Just as the eurozone crisis is deepening and European states are turning to the world’s richest countries for assistance, the Middle East region’s oil-rich states are increasingly forming alliances with China. ANDREW WHITE
It has been four long years since Saudi Arabia’s King Abdullah urged US General David Petraeus to ‘cut the head off the snake’, and destroy Iran’s then-nascent nuclear programme. And while the executioner’s axe still hovers amid escalating tensions over the pariah state’s nuclear ambitions, Saudi and its five GCC partners – the UAE, Qatar, Kuwait, Bahrain and Oman – have spent the intervening years working busily to help bring Iran to its knees.
Iranian banks have been shuttered, Iranian businessmen blacklisted and Iranian traders turned away at Gulf ports. And if that wasn’t enough to worry the accountants in Tehran, the Gulf is now moving in on the one income stream Iran and its leaders simply cannot do without: oil. China, the world’s second largest economy, continues to import large quantities of oil from Iran, even as warships stalk the Strait of Hormuz. But over the course of six days in January, observers were left in no doubt as to the priorities of Chinese Premier Wen Jiabao and his counterparts in the Gulf. Jiabao signed more than a dozen agreements across a broad range of sectors including energy, trade, infrastructure and finance, with the Saudi, UAE and Qatari governments, in a whirlwind tour, which confirmed that 2012 really is the Year of the Dragon for Gulf oil and gas producers.
Sino-Saudi wealth and power
China is the world’s second-largest importer of oil after the US, and at the moment 51per cent of these imports come from the Middle East, according to Chinese customs data. China is also Iran’s biggest oil customer; around 11 per cent of the country’s total oil imports come from Iran, and China is expected to be the biggest beneficiary of US and European sanctions on Iran’s oil sales, as it will be able to demand discounts and better terms on Iranian crude. Nevertheless, Beijing is looking for a buffer against the potential interruption of Iranian supplies, as well as long-term access to crude from other Middle East sources. It’s a strategy Gulf policy-makers are happy to support, and one that will alarm Iran as well as remind Washington that Middle East oil is not the exclusive preserve of the West.
Saudi is already China’s biggest source of imported oil, followed by Angola and then Iran, and barely had Jiabao set foot on Saudi soil before it was announced that oil giant Saudi Aramco had finalised an agreement with Chinese companies to develop a 400,000 barrel per day (bpd) refinery in Yanbu, on the kingdom’s Red Sea coast. The Premier then spent much of his remaining time in Riyadh pressing Saudi leaders to open the kingdom’s huge oil and gas resources to expanded Chinese investment, which if granted would guarantee China an uninterrupted supply of oil from the Middle East. According to the Chinese, bilateral trade between the two countries amounted to US$58.5bn in the first 11 months of 2011 – a figure that would soar were China granted access to the Saudi energy sector.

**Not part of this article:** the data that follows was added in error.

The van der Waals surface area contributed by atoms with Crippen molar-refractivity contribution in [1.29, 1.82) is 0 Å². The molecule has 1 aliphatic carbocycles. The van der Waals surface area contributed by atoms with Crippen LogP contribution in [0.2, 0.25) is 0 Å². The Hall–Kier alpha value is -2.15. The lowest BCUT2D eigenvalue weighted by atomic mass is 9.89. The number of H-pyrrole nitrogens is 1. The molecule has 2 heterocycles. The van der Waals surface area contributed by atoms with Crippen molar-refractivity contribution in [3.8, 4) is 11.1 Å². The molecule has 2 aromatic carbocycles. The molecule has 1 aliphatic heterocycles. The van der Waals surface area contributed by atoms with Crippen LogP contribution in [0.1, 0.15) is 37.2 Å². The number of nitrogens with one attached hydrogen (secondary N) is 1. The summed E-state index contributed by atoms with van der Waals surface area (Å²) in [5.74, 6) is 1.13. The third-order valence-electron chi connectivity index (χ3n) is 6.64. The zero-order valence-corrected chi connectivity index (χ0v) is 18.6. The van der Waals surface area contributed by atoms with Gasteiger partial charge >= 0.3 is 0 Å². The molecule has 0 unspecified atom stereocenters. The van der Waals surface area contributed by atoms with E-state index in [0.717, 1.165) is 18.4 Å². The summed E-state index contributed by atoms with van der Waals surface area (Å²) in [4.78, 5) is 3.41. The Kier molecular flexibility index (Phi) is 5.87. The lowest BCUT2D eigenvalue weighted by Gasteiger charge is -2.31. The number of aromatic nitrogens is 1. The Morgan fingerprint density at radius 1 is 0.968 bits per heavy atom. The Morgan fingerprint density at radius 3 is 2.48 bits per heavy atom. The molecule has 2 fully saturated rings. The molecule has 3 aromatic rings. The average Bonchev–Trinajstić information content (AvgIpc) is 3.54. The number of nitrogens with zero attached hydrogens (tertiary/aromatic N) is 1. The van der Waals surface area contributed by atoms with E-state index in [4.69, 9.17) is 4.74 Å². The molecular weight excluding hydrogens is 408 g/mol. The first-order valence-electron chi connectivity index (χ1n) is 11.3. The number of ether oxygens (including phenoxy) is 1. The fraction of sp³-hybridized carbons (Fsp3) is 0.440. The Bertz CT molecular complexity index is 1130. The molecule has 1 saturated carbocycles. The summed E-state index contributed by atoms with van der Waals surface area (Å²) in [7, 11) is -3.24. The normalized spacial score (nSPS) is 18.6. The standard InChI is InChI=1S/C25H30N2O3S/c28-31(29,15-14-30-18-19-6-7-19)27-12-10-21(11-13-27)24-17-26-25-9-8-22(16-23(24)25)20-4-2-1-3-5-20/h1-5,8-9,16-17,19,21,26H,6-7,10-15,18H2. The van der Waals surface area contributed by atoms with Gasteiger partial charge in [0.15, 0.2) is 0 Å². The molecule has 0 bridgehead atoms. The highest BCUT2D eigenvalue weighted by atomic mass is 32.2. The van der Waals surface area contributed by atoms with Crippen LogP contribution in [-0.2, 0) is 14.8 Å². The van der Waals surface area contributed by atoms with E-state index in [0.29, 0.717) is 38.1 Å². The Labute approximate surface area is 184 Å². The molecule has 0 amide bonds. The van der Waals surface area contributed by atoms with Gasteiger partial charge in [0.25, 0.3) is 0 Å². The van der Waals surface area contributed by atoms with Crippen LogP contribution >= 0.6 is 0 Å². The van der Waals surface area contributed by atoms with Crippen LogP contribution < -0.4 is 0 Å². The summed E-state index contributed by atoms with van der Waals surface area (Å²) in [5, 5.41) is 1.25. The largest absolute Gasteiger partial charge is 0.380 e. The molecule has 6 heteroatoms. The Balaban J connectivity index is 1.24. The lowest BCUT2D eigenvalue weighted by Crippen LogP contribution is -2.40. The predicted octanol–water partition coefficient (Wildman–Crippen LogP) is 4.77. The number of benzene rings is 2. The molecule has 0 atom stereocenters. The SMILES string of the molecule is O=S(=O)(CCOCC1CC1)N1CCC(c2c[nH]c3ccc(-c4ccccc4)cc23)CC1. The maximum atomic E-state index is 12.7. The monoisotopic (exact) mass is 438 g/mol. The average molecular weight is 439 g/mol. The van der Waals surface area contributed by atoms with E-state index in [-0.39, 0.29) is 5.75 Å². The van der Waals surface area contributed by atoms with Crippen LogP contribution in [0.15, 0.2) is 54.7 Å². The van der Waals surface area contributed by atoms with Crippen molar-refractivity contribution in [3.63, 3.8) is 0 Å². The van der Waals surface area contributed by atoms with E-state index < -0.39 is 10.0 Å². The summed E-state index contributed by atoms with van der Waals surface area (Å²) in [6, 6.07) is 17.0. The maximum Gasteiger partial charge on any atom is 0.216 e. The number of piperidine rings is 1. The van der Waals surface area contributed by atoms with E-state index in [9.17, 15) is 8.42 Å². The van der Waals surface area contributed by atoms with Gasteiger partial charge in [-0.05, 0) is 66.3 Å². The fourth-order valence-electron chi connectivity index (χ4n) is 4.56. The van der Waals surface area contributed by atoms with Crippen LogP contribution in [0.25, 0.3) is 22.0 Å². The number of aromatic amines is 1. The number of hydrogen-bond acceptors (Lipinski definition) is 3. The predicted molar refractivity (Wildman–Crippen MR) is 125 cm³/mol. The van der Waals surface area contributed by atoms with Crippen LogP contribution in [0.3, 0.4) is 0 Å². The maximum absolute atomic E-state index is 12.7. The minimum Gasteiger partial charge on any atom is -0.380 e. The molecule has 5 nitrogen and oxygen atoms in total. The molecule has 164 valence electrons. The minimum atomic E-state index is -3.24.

On the second leg of his Middle East mission, Jiabao was sealing deals in the UAE, a country with which China is developing ever more sophisticated trade and investment ties. On the face of it, the strategic pact between Abu Dhabi National Oil Company (ADNOC) and China National Petroleum Corporation (CNPC) will see the two state-owned firms collaborating on technical studies in underdeveloped areas of the UAE. But the ADNOC-CNPC deal could mean so much more: for the UAE it represents a reaffirmation of its long-term strategic partnership with the largest of the fast-rising Asian economic powers, while China is about to be invited into an exclusive club that will guarantee it gets the oil it needs to fuel future growth.
‘Abu Dhabi aims to invest US$60bn over the next few years in a bid to boost the country’s oil production capacity from 2.7m to 3.5m barrels per day, and now UAE policy-makers are looking to the East to stump up cash that is thin on the ground in the US and particularly the eurozone.'
The UAE’s oil sector is unusual by international standards, in that it allows producers to acquire equity stakes in return for providing much of the required investment, and accepting relatively tight profit margins. In the past, Western oil giants including Shell, Total, BP and ExxonMobil have ploughed billions of dollars into UAE oilfields, piping away trillions of dollars worth of the black stuff by way of reward. But the days of the all-Western cabals are numbered: Abu Dhabi has said it aims to invest US$60bn over the next few years in a bid to boost the country’s oil production capacity from 2.7m to 3.5m bpd, and now UAE policy-makers are looking to the East to stump up cash that is thin on the ground in the US and particularly the eurozone.
In January, the UAE’s Supreme Petroleum Council, the country’s highest authority on energy policy, said that it would put concessions for onshore oilfields up for tender when they come up for renewal in 2014. The rights are currently in the pocket of a consortium comprising five Western oil majors, but Beijing will no doubt hope that its ADNOC link puts it in an advantageous position when the old concession is carved up and the bidding begins anew. ‘China isn’t coming to the UAE just to help out,’ says one seasoned observer with close ties to ADNOC, and first-hand experience of petroleum politics in the UAE. ‘All the usual foreign players are lining up to tender for the new concessions, but now China is making sure to position itself near the front of the queue.’